Bi-directional Occupancy Management

For July of 2013 we have bundled a pretty large update, which includes some advanced interface features.  One predominant feature is the bi-directional occupancy management between the EHR system and the HIS system.  For our inpatient facility, end-users have the option to make patient location changes in either system, and so we needed to make sure both systems have the most current information.  Prior to this release, the discharge operation happened only in the Medical Records department, and often not until several days after the patient had left.  Consequently, we added a discharge wizard to the EHR system that allows the clinical staff to indicate that the patient has left, and remove the entry from the inpatient list.  But wait, there’s more…

In addition to discharging the patient, the nurses will add a discharge note at the same time, and they can also provide information pertinent to Clinical Quality Measures (CQM), too.  So, we made a dynamic wizard for discharge that allows the nurse to do all three at once upon discharge.  This, again, is like the CPOE wizard we created, which creates a single document but multiple separate placeholders for the items therein.  First, the discharge information impacts the encounter placeholder.  Then, the discharge note creates an electronic nursing note that is added to the note list with a focus word of Discharge.  Finally, the CQM information updates its own list and portlet.  To preserve the integrity of the data, if the nurse nullifies the discharge event (because it was entered in error), then the system will locate and nullify any discharge note or CQM data that was entered as part of the discharge.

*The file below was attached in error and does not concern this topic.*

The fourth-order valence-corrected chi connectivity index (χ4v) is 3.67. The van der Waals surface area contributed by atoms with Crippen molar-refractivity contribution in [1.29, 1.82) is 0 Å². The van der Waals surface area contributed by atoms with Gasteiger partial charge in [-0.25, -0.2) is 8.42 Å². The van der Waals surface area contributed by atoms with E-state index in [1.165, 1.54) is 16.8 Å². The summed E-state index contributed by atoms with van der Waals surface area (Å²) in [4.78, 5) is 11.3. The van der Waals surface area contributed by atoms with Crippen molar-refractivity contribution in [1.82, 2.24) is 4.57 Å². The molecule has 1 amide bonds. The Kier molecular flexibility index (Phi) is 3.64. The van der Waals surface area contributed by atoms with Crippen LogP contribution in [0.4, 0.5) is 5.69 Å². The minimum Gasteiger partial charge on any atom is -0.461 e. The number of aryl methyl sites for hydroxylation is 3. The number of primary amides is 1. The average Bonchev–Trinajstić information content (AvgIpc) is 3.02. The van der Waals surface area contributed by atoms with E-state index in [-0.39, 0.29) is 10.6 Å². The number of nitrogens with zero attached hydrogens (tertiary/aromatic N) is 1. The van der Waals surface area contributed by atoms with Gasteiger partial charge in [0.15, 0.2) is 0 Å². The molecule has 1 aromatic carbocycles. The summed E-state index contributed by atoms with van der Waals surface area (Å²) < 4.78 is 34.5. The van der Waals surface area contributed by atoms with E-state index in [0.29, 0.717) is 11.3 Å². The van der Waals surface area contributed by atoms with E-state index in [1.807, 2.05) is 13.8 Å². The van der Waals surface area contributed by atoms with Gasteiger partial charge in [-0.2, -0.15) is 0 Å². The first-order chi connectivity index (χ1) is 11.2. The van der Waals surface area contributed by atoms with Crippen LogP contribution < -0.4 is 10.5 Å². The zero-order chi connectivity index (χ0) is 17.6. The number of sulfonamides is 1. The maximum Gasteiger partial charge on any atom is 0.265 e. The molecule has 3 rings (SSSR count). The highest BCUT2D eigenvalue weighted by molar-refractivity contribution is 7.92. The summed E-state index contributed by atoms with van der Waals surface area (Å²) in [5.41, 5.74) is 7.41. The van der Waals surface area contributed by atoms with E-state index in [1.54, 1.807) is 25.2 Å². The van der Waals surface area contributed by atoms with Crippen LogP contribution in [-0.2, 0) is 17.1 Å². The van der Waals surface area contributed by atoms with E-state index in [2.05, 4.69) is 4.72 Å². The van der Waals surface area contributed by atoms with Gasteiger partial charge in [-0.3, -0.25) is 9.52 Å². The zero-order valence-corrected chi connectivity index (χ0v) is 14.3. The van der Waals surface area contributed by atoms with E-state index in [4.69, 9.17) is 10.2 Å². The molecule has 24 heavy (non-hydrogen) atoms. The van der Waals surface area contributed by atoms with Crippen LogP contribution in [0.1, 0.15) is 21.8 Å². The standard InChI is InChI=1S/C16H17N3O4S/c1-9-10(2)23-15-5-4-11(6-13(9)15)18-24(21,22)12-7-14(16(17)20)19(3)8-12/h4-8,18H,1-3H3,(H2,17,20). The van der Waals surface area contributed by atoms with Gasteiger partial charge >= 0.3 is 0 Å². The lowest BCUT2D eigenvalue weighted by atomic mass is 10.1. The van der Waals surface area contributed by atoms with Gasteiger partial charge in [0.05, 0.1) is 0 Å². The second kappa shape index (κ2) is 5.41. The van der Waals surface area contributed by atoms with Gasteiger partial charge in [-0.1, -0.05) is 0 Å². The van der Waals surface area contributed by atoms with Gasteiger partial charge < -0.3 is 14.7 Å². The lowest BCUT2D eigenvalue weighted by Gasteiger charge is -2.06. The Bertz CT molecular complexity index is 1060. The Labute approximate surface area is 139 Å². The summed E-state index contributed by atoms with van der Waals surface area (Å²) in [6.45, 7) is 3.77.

All of these events automatically generate interface messages through our Mirth-based interface to the HIS system and other ancillary systems (lab, radiology, etc).  All the systems get the information in real-time and everyone is up-to-date.  This is a good example of using technology to help make a job easier.

Using Mirth with a Tolven Platform

The well-deserved explosion in the popularity of Mirth Connect is a testament to its versatility and stability.  You can add Roberts-Hoffman to the list of satisfied users!  We have been using the open source version of Mirth Connect since the first production deployment of our EHR system to manage interfaces.  More recently, we have made use of the Mirth engine to perform some even more sophisticated tasks and integrate more closely with our EHR system.